The phrase "two-a-days" used to say it all for high school football. It meant a few hellish weeks of twice-daily workouts at the hottest time of the year, a practice designed to get players in shape and to forge team unity through collective misery.
Soon, two-a-days might suffer the same fate the MTV reality show of the same name did: canceled. Four states known for their devotion to high school football — Alabama; Texas; Florida; and Georgia — barred back-to-back two-a-days this year, joining North Carolina, New Jersey, Connecticut, Arkansas and Arizona as states limiting two-a-days.
By limiting two-a-days and adding other heat acclimatization procedures, state high school associations are looking to cut down on a rise of heat-related deaths.
According to the American Football Coaches Association's annual football injury survey, in the 35 years from 1960 to 1995, there were 81 football-related heat stroke cases that resulted in death. In the next 16 years, 1995 through 2011, there were 51, including 40 in high school.
"Last year, there was a 12-day stretch that we probably had the most number of heat-related football deaths we were ever aware of," said Douglas Casa, a professor of kinesiology and CEO of the Korey Stringer Institute at the University of Connecticut. "I definitely think those deaths forced a lot of states' hands. Obviously having big-time football states adopt (National Athletic Trainers' Association) guidelines
The first three days this week, the high for DeSoto, Texas, topped 100 degrees. DeSoto coach Claude Mathis said he's adapting to the more stringent guidelines.
"Because of the new rules, we had to walk through our offense, not run through it," Mathis said. "We were already making changes to how we did things because we saw last year they were starting to go this route.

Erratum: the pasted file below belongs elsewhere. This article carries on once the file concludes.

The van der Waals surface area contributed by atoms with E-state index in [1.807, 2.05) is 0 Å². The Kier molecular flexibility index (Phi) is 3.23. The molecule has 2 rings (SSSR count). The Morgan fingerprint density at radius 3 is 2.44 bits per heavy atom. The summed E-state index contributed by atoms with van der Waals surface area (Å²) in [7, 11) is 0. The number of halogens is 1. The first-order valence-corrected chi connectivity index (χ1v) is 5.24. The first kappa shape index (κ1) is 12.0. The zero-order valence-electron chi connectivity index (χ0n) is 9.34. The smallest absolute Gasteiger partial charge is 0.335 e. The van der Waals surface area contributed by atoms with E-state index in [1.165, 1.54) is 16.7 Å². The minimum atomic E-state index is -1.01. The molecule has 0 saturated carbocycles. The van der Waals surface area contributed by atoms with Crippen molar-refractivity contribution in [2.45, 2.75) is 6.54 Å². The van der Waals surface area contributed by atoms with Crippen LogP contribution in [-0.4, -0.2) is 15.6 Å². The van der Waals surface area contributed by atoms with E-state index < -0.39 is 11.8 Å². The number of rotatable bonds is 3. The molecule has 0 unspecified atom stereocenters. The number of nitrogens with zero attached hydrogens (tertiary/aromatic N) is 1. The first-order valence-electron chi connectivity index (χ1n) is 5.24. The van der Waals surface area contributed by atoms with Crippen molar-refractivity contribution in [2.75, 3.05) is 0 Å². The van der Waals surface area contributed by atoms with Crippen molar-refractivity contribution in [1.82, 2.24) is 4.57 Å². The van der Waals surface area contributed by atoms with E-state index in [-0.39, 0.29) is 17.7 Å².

Martin (Arlington, Texas) coach Bob Wager said football is such a year-round activity in his state that cutting down two-a-days makes little difference.
"They allow us, if we choose to go to single practices, a three-hour block of time," he said. "In my opinion, that's plenty of time. After a while, you reach a point of diminishing returns when players lose the ability to learn because they're just trying to survive."
Like most northern states, Ohio doesn't allow spring football, one reason Xavier (Cincinnati) coach Steve Specht is glad he can still have consecutive two-a-days.
"We had two weeks this year of hard doubles," he said. "That hasn't changed. What has changed for us is when we practice, we try to get a good solid day's work in but still beat the heat of the day. This game of football is hard. Double sessions are a part of that difficult journey."
While South Carolina didn't prohibit back-to-back two-a-days, it put in a regulation this year that trimmed practice times.
Byrnes (Duncan, S.C.) coach Chris Miller said he's tried to offset the lack of practice time in other ways. His Rebels are No. 5 in the USA TODAY Super 25 preseason rankings.
"We're not out there to kill them in two-a-days — it's just trying to work on all the little things, blocking and tackling," he said. "We're spending a lot more time indoors now working on the mental side."
Harry Welch, coach at No. 2-ranked Santa Margarita (Rancho Santa Margarita, Calif.), recently spent six consecutive days of twice-daily practices. The team plays under CIF Southern Section rules that stipulate a school has only 25 practice opportunities before its first game and non-school days count as two opportunities whether a school practices or not.
"It's backward, but I'm almost required to practice twice a day to get them ready under those rules," Welch said. "I don't care for two-a-days. It's healthier for them to practice one day and absorb what they've learned."